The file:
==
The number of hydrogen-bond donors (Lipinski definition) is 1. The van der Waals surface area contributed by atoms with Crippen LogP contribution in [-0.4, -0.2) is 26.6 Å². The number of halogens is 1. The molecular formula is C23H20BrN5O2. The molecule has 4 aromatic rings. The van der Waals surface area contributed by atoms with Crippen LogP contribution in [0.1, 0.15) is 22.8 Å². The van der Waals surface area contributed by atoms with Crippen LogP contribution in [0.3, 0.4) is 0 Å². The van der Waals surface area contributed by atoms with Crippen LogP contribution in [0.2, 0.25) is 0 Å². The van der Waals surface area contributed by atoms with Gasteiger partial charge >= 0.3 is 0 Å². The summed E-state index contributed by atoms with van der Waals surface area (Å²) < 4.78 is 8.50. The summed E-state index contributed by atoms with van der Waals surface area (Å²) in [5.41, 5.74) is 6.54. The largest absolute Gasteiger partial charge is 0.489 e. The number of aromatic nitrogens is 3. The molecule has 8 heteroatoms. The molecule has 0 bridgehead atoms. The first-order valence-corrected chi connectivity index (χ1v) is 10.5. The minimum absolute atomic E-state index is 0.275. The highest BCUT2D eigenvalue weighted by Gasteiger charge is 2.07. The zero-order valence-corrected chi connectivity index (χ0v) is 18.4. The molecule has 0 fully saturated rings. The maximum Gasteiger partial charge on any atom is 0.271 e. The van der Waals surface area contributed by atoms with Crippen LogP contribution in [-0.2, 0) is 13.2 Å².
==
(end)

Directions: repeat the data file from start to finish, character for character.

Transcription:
The number of hydrogen-bond donors (Lipinski definition) is 1. The van der Waals surface area contributed by atoms with Crippen LogP contribution in [-0.4, -0.2) is 26.6 Å². The number of halogens is 1. The molecular formula is C23H20BrN5O2. The molecule has 4 aromatic rings. The van der Waals surface area contributed by atoms with Crippen LogP contribution in [0.1, 0.15) is 22.8 Å². The van der Waals surface area contributed by atoms with Crippen LogP contribution in [0.3, 0.4) is 0 Å². The van der Waals surface area contributed by atoms with Crippen LogP contribution in [0.2, 0.25) is 0 Å². The van der Waals surface area contributed by atoms with Gasteiger partial charge >= 0.3 is 0 Å². The summed E-state index contributed by atoms with van der Waals surface area (Å²) < 4.78 is 8.50. The summed E-state index contributed by atoms with van der Waals surface area (Å²) in [5.41, 5.74) is 6.54. The largest absolute Gasteiger partial charge is 0.489 e. The number of aromatic nitrogens is 3. The molecule has 8 heteroatoms. The molecule has 0 bridgehead atoms. The first-order valence-corrected chi connectivity index (χ1v) is 10.5. The minimum absolute atomic E-state index is 0.275. The highest BCUT2D eigenvalue weighted by Gasteiger charge is 2.07. The zero-order valence-corrected chi connectivity index (χ0v) is 18.4. The molecule has 0 fully saturated rings. The maximum Gasteiger partial charge on any atom is 0.271 e. The van der Waals surface area contributed by atoms with Crippen LogP contribution in [-0.2, 0) is 13.2 Å².